Being the huge Star Trek nerd that I am, I’ve watched nearly every episode ever made. Over time I’ve come to realize that the Ferengi, little troll-like profiteers, are one of the more underrated species that populate one of my favorite universes. With that in mind, I’ve decided to list my top ten favorite Ferengi-centric episodes. Of course there are side plots involved with all of these episodes, but each of them has the main focus of the episode squarely on the Ferengi. Whether the Ferengi are portrayed as heroes or villains, all of these episodes are worth a watch.
10. “The Ascent” – I’ve always loved the Quark/Odo relationship and I honestly think this is one of the better depictions of it. After crashing on a planet, Quark and Odo must climb a mountain in order to call for help. The catch, of course, is that it is freezing cold and they only have one survival suit. As the episode progresses, the two must rely on one another at the same time that they don’t trust each other at all. Eventually, the two get rescued—though it is in large part thanks to Quark, who despite is outward dislike of Odo, feels a strong kinship with, and respect for his longtime nemesis.
9. “Rules of Acquisition” – One of the earliest DS9 episodes to deal with the Ferengi, it’s also one of the first times we see them moving away from the sniveling creatures that were usually featured in The Next Generation. This episode also has the distinction of introducing the Dominion for the first time, though there is almost no hint at what they would later become. I also enjoyed the more fleshed out characterization of Grand Nagus Zek, as his first appearance in “The Nagus” was pretty unimpressive. Additionally, there is a touching side plot involving Jake and Nog that really warms the heart.
8. “False Profits” – I’m a sucker for a call back. If creators can bring back some minor plot element from another episode, or in this case another series, I’m hooked. Way back in the Next Generation episode “The Price,” two Ferengi were stuck in the Delta Quadrant on the far side of an unstable wormhole. Flash forward several years and Voyager just happens to be passing by this same part of the Delta Quadrant; hilarity ensues. While not the best episode of the series, it was nice as a light hearted distraction from a series that had some really dark moments.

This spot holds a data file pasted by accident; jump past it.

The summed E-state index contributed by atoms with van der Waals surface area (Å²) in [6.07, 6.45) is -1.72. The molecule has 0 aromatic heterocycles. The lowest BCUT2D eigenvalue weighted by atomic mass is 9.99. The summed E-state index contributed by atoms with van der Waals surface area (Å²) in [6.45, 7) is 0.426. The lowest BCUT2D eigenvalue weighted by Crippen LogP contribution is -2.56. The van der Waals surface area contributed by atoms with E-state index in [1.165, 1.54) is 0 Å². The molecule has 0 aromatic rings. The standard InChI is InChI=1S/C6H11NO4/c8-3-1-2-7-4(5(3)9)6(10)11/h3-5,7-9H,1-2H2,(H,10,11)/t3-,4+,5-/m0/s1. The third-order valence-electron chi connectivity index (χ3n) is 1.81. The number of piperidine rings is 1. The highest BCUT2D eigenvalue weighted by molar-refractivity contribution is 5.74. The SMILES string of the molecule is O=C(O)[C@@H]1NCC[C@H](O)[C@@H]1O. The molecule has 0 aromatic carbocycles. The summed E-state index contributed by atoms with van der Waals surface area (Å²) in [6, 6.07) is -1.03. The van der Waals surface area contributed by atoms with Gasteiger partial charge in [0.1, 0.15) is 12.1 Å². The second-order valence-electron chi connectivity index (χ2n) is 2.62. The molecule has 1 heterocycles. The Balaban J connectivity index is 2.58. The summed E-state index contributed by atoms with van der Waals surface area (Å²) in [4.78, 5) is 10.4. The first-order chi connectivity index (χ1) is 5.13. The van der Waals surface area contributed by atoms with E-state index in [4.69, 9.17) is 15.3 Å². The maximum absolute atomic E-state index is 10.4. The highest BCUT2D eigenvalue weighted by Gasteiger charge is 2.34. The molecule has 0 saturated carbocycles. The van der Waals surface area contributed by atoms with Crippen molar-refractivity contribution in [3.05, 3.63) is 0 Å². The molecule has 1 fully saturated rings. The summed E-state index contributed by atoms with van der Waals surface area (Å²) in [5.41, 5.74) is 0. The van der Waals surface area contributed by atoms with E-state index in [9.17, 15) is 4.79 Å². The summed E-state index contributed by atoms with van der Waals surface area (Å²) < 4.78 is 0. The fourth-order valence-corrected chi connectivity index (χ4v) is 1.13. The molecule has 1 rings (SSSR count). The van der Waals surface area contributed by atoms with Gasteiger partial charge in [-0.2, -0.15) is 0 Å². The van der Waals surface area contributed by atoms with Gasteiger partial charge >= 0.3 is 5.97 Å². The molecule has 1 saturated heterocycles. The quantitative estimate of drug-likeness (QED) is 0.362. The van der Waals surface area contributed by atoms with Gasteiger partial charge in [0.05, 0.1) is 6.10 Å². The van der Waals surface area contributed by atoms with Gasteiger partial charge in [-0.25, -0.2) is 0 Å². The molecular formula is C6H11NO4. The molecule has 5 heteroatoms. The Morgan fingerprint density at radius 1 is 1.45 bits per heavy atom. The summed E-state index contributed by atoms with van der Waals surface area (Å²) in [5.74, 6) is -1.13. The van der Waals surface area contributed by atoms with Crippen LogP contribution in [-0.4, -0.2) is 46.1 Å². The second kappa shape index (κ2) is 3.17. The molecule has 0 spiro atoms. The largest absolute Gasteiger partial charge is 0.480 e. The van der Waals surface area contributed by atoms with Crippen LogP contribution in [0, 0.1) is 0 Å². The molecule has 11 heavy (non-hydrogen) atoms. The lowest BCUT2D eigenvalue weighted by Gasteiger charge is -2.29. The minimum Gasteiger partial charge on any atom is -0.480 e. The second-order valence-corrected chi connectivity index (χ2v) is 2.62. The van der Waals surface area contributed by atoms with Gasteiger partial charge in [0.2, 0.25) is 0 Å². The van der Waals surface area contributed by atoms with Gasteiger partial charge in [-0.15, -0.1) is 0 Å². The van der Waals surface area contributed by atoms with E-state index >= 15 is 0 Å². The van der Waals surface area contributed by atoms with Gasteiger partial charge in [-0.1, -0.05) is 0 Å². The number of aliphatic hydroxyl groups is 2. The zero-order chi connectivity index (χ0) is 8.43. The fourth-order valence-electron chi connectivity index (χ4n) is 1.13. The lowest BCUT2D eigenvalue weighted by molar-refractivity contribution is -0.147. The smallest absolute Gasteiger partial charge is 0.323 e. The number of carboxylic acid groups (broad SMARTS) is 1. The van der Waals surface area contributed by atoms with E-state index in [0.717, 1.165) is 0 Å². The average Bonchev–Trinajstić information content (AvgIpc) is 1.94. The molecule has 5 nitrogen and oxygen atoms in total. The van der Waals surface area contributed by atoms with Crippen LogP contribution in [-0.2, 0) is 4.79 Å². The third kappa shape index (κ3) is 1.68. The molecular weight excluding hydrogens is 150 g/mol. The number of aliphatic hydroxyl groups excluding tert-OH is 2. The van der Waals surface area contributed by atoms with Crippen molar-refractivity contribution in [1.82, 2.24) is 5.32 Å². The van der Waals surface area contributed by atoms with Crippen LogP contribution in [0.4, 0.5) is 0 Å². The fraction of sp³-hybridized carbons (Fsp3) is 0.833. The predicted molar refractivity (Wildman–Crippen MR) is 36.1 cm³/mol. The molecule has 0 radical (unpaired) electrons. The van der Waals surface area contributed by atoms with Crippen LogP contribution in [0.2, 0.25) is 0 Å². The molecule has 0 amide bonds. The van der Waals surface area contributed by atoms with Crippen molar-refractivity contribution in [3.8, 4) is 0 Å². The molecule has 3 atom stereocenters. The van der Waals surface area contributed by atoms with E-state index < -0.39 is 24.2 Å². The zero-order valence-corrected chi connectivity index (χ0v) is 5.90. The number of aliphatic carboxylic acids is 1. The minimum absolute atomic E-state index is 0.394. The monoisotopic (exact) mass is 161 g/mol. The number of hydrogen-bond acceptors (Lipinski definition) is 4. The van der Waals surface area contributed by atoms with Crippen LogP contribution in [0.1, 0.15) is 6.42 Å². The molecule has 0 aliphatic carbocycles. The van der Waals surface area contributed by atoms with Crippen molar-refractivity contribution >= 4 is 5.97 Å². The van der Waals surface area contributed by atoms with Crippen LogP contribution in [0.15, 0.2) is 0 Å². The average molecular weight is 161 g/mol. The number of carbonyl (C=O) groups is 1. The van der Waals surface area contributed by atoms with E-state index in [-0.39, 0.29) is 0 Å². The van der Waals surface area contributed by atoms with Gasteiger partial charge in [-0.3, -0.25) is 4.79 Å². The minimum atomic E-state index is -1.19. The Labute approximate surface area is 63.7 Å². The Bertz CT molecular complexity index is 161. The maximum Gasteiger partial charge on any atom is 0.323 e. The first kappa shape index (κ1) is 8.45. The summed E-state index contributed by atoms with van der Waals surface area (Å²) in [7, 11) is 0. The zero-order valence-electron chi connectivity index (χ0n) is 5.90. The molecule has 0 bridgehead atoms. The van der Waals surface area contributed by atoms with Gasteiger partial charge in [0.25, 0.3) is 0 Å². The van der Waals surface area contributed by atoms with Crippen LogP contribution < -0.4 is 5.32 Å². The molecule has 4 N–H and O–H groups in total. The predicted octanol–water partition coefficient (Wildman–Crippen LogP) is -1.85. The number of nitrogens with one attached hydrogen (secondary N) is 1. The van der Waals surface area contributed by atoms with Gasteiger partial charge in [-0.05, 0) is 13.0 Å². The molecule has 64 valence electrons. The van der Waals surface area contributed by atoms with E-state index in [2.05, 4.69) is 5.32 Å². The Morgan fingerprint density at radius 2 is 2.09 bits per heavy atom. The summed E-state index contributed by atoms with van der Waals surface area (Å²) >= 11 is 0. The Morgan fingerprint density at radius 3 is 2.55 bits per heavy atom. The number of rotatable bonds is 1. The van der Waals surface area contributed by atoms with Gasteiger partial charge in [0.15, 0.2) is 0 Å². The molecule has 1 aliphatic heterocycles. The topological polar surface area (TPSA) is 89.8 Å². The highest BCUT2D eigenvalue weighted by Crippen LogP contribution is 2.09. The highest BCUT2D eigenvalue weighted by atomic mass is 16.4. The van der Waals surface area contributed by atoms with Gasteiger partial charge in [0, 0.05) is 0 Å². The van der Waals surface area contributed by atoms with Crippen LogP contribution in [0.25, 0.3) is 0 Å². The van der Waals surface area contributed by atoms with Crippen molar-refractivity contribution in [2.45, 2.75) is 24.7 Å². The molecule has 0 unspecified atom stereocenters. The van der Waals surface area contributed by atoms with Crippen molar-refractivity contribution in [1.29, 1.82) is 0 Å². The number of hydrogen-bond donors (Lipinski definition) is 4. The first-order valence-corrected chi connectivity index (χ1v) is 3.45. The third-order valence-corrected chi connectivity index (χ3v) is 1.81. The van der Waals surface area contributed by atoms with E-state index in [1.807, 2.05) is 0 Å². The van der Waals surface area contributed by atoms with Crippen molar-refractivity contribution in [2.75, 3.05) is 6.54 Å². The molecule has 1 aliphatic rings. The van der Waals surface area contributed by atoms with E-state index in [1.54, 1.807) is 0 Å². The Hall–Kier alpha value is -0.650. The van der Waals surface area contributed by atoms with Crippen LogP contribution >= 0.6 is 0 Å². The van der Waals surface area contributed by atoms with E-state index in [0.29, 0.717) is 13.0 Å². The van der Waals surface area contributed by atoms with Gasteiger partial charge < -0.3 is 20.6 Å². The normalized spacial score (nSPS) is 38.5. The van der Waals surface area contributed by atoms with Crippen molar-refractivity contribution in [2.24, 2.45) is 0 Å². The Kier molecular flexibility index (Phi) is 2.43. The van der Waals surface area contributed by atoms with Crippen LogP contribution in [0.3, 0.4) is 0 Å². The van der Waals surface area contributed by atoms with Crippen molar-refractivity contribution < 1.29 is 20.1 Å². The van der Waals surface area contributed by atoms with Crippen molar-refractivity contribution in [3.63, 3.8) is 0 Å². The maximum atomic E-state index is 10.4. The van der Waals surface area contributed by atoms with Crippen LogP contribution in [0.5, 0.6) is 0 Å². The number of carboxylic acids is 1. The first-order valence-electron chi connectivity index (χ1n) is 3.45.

7. “Bar Association” – For most of DS9, at least until this point, Rom was a highly underutilized and undervalued character. He spent most of his time getting yelled at by Quark or yelling at Nog often in that order. “Bar Association” finally lets Rom shine and finally gives him more of a personality. It also marks the return of Liquidator Brunt, one of several characters played by the very talented Jeffery Combs (also known for playing Wayoun on DS9 and Shran on Enterprise). While the episode is mostly about Rom trying to get better working conditions at the bar, it also shows a very conflicted Quark trying to decide between his traditional Ferengi values and his care for his brother and employees. There is also a lot of Chase Masterson in this episode, who is one of my favorite Star Trek actresses.
6. “Family Business” – This episode is the first time viewers are introduced to Quark and Rom’s mother Ishka, and she is… something else. Ferengi society is highly sexist and there are law against women leaving the house, earning profit, and even wearing clothes. While “Rules of Acquisition” deals with Ferengi women a little bit, this episode really picks up the theme, as Quark’s mother is doing all kinds of things she isn’t allowed to. As it turns out, she is awesome at it, earning more profit that Quark could even fathom. In later episodes she ends up becoming Grand Nagus Zek’s lover and pretty much running the entire Ferengi Alliance from the shadows. For now though, she is content to have her own, rather impressive financial empire.